Under the responsibility of the Prime Minister, the Government ensures the execution of the laws and disposes administration. (art.61)


Moroccan Parliament is composed of two Houses, whose members hold their mandate from the nation. The 395-member House of Representatives (Majlis al-Nuwwab) are elected by direct public vote for a five-year term of office, and the 120-member House of Counsellors (Majlis al-Mustasharin) are indirectly elected for a nine-year term of office.


305 of the members of the House of Representatives are elected in electoral districts that are improvised for the occasion, and 90 members are elected at the national level for seats that the political parties participating in elections agreed to allocate to women and youth.


Members of the House of Counsellors are indirectly elected by local and national electoral colleges consisting of local councils, professional associations, and trade unions. One-third of the House of Counsellors is renewed every three years.


Parliament has two annual sessions, and special sessions can be called, under the Constitution, at the request of an absolute majority of one of the Houses or the Government.


The meetings are public and each room establishes its rules and procedures. In compliance with the Constitution, those rules and procedures are systematically controlled by the Constitutional Council.


The President of the House of Representatives is elected at the beginning of the term of office then again at the begging of the April session of the third year of that term, whereas the President of the House of Counsellors is elected at the beginning of the October session and during each renewal of the House.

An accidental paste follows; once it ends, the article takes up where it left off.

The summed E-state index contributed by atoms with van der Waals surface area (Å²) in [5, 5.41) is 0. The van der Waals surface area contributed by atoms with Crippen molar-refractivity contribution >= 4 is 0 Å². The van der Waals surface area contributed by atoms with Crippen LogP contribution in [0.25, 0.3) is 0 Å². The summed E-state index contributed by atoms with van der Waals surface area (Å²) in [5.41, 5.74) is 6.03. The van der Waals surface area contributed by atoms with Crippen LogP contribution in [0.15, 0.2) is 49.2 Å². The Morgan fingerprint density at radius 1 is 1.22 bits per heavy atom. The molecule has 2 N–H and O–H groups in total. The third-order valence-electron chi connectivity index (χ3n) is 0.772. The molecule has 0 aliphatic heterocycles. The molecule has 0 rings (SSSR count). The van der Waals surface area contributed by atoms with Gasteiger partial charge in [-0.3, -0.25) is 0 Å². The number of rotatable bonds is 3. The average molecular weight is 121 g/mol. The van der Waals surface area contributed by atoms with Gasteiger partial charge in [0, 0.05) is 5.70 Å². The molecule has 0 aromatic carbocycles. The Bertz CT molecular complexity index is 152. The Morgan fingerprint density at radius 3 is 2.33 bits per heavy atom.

The Parliament operates in the areas of legislative fields and oversight of Government actions.

Judicial Authority

According to article 82 of the Constitution, the Judiciary shall be independent from the Legislative and Executive powers.


Sentences shall be passed and executed in the King's name (Article 83).


Upon recommendations made by the Supreme Council of Magistracy, Magistrates shall be appointed by Royal Decrees (Article 84). Magistrates appointed to the bench shall be irremovable (Article 85).


The Supreme Council of Magistracy, which is presided over by the King, shall ensure the implementation of the guarantees granted to magistrates regarding their promotion and discipline (Article 87).

a - Common Law Jurisdictions:

- 837 Communal and District courts;

- 68 first instance courts;

- 21 Appeals courts;

- Supreme Court.


b - Specialized Jurisdictions:

7 Administrative Tribunals;

8 Trade Tribunals;

3 Trade Appeals Courts;


The High Court (article 88 of the Constitution).

The Permanent Military Tribunal of the Royal Armed Forces:

Article one of the 1-74-388 Law issued on Joumada II 24, 1394 (July 15, 1974) determines the judicial organisation of the Kingdom as follows:

  • The legislative production: As in all parliamentary systems, the legislative initiative belongs jointly to the Prime Minister and members of Parliament. Bills are processed in one of the two Houses.
  • Government oversight: This is implemented at the level of questions, inquiry commissions and the Government's executive responsibility.

Judicial Organisation


The Embassy of the Kingdom of Morocco

799 Cnr Schoeman / Farenden Street, Arcadia, Pretoria, 0007, South Africa

Contact the Embassy

PO Box 12382, 0083, Arcadia, Pretoria, South Africa

+27 (12) 343 0230

+27 (12) 343 0613